From present day Scotland to the court of the Tsar, The Kindness of Enemies follows the sword and legacy of a legendary warrior.
It’s 2010 and Natasha, a half Russian, half Sudanese professor of History, is researching the life of Imam Shamil, the 19th century Muslim leader who led the anti-Russian resistance in the Caucasian War. When shy, single Natasha discovers that her star student, Oz, is not only descended from the warrior but also possesses Shamil’s legendary sword, stories from Natasha’s research come vividly to life – Imam Shamil’s search for his lost son, tales of forbidden love, grieving mothers and hostages traded between wild mountain hideouts and the refined court of Imperial Russia. As Natasha’s relationship with Oz and his alluring actress mother intensifies, Natasha is forced to confront issues she had long tried to avoid—that of her Muslim heritage. When Oz is suddenly arrested at his home one morning, Natasha realizes that everything she values stands in jeopardy.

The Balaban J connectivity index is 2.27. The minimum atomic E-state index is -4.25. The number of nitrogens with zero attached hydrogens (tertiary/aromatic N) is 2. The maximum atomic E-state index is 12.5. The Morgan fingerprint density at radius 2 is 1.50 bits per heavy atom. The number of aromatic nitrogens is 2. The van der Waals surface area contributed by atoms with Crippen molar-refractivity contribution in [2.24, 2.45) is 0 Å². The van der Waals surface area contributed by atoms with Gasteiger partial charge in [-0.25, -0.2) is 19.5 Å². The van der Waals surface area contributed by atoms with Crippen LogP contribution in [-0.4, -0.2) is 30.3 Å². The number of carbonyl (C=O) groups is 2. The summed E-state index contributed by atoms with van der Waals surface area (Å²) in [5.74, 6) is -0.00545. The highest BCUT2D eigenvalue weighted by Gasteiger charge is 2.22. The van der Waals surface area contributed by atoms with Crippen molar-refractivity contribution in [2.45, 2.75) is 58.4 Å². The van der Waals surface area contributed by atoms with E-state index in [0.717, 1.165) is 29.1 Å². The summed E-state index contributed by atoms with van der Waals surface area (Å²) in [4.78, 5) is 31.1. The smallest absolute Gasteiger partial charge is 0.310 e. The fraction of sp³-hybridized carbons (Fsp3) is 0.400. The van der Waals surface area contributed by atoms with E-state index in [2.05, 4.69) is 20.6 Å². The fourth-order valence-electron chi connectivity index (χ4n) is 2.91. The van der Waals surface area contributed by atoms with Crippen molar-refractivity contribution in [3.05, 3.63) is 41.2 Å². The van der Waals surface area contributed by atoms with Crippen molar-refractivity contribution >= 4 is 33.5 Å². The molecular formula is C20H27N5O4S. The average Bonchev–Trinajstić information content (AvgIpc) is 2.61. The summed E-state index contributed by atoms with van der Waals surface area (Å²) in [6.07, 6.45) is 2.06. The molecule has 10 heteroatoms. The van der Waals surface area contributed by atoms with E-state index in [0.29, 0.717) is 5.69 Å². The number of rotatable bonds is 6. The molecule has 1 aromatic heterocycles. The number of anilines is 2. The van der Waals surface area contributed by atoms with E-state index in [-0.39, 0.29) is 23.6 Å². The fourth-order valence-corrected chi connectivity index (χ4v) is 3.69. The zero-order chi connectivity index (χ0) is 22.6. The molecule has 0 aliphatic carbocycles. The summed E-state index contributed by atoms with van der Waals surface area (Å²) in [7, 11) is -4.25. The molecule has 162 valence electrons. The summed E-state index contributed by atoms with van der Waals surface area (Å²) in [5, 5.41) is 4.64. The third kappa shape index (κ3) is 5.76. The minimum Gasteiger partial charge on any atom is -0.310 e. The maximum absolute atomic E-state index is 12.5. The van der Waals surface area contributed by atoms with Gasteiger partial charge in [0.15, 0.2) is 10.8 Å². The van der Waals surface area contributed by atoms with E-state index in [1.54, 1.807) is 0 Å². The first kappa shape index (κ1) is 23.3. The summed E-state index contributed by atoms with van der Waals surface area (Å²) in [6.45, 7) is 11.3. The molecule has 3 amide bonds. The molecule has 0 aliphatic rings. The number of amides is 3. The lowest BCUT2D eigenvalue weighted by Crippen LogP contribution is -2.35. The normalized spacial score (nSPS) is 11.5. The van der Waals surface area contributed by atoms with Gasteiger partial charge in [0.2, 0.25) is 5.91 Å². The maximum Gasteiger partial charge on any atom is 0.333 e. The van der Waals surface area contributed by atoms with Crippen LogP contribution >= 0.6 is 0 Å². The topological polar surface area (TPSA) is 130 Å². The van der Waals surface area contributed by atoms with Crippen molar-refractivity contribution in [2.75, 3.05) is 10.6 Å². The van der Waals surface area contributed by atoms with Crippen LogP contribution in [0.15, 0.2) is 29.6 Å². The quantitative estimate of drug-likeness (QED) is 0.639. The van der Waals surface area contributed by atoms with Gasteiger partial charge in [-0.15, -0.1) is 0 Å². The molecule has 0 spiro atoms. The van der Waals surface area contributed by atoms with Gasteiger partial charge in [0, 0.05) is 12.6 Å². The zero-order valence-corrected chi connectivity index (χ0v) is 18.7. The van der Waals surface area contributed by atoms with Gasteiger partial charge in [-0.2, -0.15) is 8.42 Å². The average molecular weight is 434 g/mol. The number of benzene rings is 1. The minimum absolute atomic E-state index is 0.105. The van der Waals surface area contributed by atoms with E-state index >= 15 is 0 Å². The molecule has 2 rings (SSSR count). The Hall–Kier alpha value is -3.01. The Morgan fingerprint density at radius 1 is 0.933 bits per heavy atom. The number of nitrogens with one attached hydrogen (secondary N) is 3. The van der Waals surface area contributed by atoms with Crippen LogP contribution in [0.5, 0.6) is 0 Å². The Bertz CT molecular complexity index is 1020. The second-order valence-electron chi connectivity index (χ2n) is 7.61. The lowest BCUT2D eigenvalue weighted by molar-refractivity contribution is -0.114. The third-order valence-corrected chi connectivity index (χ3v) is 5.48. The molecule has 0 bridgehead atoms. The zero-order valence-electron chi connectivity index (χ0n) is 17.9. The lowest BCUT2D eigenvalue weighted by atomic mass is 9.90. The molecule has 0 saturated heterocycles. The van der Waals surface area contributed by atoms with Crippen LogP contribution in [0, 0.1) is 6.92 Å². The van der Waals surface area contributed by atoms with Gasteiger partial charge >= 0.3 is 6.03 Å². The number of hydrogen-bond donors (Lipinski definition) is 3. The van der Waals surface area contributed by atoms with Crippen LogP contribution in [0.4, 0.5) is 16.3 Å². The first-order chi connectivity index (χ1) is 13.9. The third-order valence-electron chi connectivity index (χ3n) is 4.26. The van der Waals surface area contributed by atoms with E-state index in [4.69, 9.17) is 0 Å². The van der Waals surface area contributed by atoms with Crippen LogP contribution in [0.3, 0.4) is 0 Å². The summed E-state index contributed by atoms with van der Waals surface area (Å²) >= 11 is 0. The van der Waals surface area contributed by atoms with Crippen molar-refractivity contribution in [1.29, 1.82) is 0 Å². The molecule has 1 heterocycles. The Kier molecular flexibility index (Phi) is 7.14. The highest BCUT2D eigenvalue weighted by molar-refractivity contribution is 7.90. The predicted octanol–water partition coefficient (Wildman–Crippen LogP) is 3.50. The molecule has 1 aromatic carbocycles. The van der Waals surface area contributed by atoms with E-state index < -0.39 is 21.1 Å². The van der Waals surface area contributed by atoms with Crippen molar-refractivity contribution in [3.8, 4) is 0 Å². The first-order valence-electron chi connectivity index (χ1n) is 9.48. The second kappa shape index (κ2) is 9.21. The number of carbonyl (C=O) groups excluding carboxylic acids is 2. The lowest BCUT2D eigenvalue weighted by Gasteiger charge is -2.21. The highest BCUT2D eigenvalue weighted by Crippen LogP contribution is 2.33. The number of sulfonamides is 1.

Told with Aboulela’s inimitable elegance and narrated from the point of view of both Natasha and the historical characters she is researching, The Kindness of Enemies is an engrossing story of a provocative period in history and an important examination of what it is to be a Muslim in a post 9/11 world.
“Extraordinary.” — Rachel Billington
“A wonderful journey across time (1839 to 2011) and continents (Scotland to Chechnya to Sudan)….. Leila Aboulela is a writer of flair and compassion, and The Kindness of Enemies is a thoughtful, insightful exploration of Muslim values (a welcome corrective to today’s tabloid scare stories) and of the difficulties, and benefits, of being ‘different’.’’— Jo Lateu, The New Internationalist
“A treat- a novel that recreates the fascinating story of the rebel of the Caucasus, Imam Shamil, a 19th century warrior who battled to defend his home against the invading Russians and united the Muslims of the region under his iconic leadership. Weaving the story of his relationship with a Georgian princess he kidnapped into a more contemporary story of mistaken terrorism, we learn much about the nature of loss, the legacy of exile and the meaning of home at a time in our world when all three are high in our minds.”